“Theology and doctrine make life simpler. They protect us from reading verses out of context, restricting our diet to our favorite passages, and making decisions based on impulses. They put meat on concepts we tend to use mindlessly like glory, gospel, salvation and love. They help us understand what we’re actually doing every Sunday. What complicates life is not doctrine but ignorance of doctrine” − Bob Kauflin −
Theology is the study of God. Doctrine is everything that the Bible teaches on a particular topic.Last year,our church choir read Bob Kauflin’s book Worship Matters. In the third chapter titled My Mind: What Do I Believe, Kauflin discusses the importance of theology and doctrine as it relates to worship. In the chapter, he lists common misconceptions that keep us from pursuing God with our minds; the third misconception being that theology and doctrine cause problems and make life complicated. The quote above is part of Kauflin’s response to this misconception.
You’ve heard the saying, “If you don’t stand for something, you will fall for anything”. Well, as it relates to God, it can also be said that if you don’t know what you believe, you’ll believe anything. That was the Apostle Paul’s concern when he stressed to the church at Ephesus their need for knowledge of the Son of God so they wouldn’t be “carried away by every wind of doctrine” (Ephesians 4:14). It’s why he told Titus to “teach what accords with sound doctrine” (Titus 2:1).
Sound theology and doctrine is often neglected today, being replaced instead by a search for an “experience”. It shouldn’t be that way. We live in a world that would love to inform us on how we are to think about our God, a way unrecognizable from how the Scriptures tell of Him. The truth of who God is isn’t found in our experiences, opinions or emotions. It is found only in His Word. God’s Word is the single authority in establishing who He is and what He has graciously done for us in Christ. Simply put, God’s Word is where He shows us the depth of His love for us. An appreciation of theology and doctrine doesn’t complicate this truth; it strengthens our trust in it.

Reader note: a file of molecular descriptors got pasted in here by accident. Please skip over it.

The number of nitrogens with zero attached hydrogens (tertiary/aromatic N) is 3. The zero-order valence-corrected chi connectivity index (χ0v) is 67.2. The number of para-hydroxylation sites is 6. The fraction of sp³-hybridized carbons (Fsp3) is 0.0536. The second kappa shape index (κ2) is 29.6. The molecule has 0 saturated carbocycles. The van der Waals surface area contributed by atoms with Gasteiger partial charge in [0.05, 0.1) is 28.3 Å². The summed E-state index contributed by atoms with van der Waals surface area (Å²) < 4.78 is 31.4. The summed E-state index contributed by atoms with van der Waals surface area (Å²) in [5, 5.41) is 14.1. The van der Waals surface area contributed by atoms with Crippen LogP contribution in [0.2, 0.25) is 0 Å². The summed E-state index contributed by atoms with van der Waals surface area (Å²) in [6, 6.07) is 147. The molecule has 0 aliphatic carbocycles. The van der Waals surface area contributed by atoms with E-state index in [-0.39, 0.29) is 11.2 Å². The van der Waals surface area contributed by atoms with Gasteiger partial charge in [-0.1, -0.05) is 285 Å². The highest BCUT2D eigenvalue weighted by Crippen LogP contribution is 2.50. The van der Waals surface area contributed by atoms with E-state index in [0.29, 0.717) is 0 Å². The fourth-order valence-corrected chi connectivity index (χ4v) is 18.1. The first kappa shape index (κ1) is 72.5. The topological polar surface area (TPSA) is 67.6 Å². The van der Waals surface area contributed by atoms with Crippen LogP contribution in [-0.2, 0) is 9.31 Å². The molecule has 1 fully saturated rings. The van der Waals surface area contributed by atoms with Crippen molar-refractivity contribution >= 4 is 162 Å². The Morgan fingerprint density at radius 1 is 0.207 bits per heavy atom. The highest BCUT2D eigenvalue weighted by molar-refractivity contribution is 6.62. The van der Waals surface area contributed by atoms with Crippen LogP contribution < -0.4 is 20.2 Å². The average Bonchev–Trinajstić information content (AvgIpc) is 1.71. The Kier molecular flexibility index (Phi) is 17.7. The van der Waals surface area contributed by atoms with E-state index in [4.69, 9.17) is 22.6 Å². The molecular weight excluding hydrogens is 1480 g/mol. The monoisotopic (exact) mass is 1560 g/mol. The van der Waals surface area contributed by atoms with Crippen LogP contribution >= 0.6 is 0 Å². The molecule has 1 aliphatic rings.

As Bob Kauflin’s book title states, our worship does matter. If our experience in worship is to be that which is true, it must be informed by sound theology and doctrine. Our mind certainly plays a part in that, but never to the exclusion of our hearts. They belong together. Be committed to the deep study of God, both with your mind and your heart. When you are, it can only lead to praise, the kind of praise our King is worthy of.